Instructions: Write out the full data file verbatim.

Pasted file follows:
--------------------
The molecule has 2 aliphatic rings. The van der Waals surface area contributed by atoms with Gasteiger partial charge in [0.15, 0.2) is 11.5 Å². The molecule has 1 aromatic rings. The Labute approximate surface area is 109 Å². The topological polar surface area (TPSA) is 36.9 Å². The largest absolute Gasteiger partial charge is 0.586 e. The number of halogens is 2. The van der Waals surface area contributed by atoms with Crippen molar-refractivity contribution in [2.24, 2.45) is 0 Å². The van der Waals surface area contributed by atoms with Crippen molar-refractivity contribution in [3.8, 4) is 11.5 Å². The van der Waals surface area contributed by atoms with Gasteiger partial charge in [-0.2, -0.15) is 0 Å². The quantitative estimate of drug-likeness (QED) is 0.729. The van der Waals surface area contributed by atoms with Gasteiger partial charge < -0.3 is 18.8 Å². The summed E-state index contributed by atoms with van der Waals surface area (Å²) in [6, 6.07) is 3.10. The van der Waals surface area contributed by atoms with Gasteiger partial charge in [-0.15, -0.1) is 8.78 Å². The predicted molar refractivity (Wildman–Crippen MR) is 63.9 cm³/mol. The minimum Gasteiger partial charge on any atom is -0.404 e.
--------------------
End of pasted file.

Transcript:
The molecule has 2 aliphatic rings. The van der Waals surface area contributed by atoms with Gasteiger partial charge in [0.15, 0.2) is 11.5 Å². The molecule has 1 aromatic rings. The Labute approximate surface area is 109 Å². The topological polar surface area (TPSA) is 36.9 Å². The largest absolute Gasteiger partial charge is 0.586 e. The number of halogens is 2. The van der Waals surface area contributed by atoms with Crippen molar-refractivity contribution in [2.24, 2.45) is 0 Å². The van der Waals surface area contributed by atoms with Crippen molar-refractivity contribution in [3.8, 4) is 11.5 Å². The van der Waals surface area contributed by atoms with Gasteiger partial charge in [-0.2, -0.15) is 0 Å². The quantitative estimate of drug-likeness (QED) is 0.729. The van der Waals surface area contributed by atoms with Gasteiger partial charge < -0.3 is 18.8 Å². The summed E-state index contributed by atoms with van der Waals surface area (Å²) in [6, 6.07) is 3.10. The van der Waals surface area contributed by atoms with Gasteiger partial charge in [-0.15, -0.1) is 8.78 Å². The predicted molar refractivity (Wildman–Crippen MR) is 63.9 cm³/mol. The minimum Gasteiger partial charge on any atom is -0.404 e.